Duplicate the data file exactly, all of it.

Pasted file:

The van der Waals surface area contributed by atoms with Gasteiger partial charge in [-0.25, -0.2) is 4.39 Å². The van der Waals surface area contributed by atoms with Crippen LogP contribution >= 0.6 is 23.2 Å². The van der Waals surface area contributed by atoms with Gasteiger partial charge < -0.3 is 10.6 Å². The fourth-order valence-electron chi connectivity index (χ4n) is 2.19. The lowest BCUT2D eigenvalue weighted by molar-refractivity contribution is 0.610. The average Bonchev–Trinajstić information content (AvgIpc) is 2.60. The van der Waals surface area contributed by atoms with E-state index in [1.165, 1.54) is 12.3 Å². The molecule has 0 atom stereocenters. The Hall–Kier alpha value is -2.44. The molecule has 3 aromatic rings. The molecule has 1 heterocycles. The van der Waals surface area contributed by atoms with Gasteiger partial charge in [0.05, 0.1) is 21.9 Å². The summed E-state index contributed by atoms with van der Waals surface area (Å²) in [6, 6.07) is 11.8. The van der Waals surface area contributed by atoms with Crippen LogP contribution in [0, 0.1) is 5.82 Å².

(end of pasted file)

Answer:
The van der Waals surface area contributed by atoms with Gasteiger partial charge in [-0.25, -0.2) is 4.39 Å². The van der Waals surface area contributed by atoms with Crippen LogP contribution >= 0.6 is 23.2 Å². The van der Waals surface area contributed by atoms with Gasteiger partial charge < -0.3 is 10.6 Å². The fourth-order valence-electron chi connectivity index (χ4n) is 2.19. The lowest BCUT2D eigenvalue weighted by molar-refractivity contribution is 0.610. The average Bonchev–Trinajstić information content (AvgIpc) is 2.60. The van der Waals surface area contributed by atoms with E-state index in [1.165, 1.54) is 12.3 Å². The molecule has 0 atom stereocenters. The Hall–Kier alpha value is -2.44. The molecule has 3 aromatic rings. The molecule has 1 heterocycles. The van der Waals surface area contributed by atoms with Gasteiger partial charge in [0.05, 0.1) is 21.9 Å². The summed E-state index contributed by atoms with van der Waals surface area (Å²) in [6, 6.07) is 11.8. The van der Waals surface area contributed by atoms with Crippen LogP contribution in [0, 0.1) is 5.82 Å².